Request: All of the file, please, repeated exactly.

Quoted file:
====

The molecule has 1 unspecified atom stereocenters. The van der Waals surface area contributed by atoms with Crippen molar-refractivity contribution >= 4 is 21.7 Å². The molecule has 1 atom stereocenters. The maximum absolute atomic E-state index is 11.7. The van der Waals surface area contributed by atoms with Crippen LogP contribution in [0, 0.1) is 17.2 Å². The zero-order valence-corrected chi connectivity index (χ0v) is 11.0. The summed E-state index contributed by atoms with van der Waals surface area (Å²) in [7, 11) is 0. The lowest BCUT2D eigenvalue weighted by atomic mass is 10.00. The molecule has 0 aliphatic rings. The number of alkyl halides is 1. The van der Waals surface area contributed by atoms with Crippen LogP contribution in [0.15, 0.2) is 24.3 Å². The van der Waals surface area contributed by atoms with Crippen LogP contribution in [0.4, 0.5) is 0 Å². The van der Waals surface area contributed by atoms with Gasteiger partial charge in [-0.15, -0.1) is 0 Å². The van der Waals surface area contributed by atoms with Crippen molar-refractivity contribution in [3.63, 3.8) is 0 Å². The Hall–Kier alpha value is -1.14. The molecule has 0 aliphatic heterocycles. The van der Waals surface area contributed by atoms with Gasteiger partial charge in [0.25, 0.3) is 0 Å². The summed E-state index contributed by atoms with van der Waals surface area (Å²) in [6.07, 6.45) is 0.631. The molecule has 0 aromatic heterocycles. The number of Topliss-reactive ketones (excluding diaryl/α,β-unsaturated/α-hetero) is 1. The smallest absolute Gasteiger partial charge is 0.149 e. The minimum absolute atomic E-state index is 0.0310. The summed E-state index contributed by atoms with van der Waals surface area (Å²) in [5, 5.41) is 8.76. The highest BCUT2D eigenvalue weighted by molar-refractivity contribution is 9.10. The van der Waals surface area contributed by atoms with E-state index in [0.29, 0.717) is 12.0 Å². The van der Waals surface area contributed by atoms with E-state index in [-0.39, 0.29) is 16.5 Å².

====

The molecule has 1 unspecified atom stereocenters. The van der Waals surface area contributed by atoms with Crippen molar-refractivity contribution >= 4 is 21.7 Å². The molecule has 1 atom stereocenters. The maximum absolute atomic E-state index is 11.7. The van der Waals surface area contributed by atoms with Crippen LogP contribution in [0, 0.1) is 17.2 Å². The zero-order valence-corrected chi connectivity index (χ0v) is 11.0. The summed E-state index contributed by atoms with van der Waals surface area (Å²) in [7, 11) is 0. The lowest BCUT2D eigenvalue weighted by atomic mass is 10.00. The molecule has 0 aliphatic rings. The number of alkyl halides is 1. The van der Waals surface area contributed by atoms with Crippen LogP contribution in [0.15, 0.2) is 24.3 Å². The van der Waals surface area contributed by atoms with Crippen LogP contribution in [0.4, 0.5) is 0 Å². The van der Waals surface area contributed by atoms with Gasteiger partial charge in [-0.15, -0.1) is 0 Å². The van der Waals surface area contributed by atoms with Crippen molar-refractivity contribution in [3.63, 3.8) is 0 Å². The Hall–Kier alpha value is -1.14. The molecule has 0 aliphatic heterocycles. The van der Waals surface area contributed by atoms with Gasteiger partial charge in [0.25, 0.3) is 0 Å². The summed E-state index contributed by atoms with van der Waals surface area (Å²) in [6.07, 6.45) is 0.631. The molecule has 0 aromatic heterocycles. The number of Topliss-reactive ketones (excluding diaryl/α,β-unsaturated/α-hetero) is 1. The smallest absolute Gasteiger partial charge is 0.149 e. The minimum absolute atomic E-state index is 0.0310. The summed E-state index contributed by atoms with van der Waals surface area (Å²) in [5, 5.41) is 8.76. The highest BCUT2D eigenvalue weighted by molar-refractivity contribution is 9.10. The van der Waals surface area contributed by atoms with E-state index in [0.29, 0.717) is 12.0 Å². The van der Waals surface area contributed by atoms with E-state index in [-0.39, 0.29) is 16.5 Å².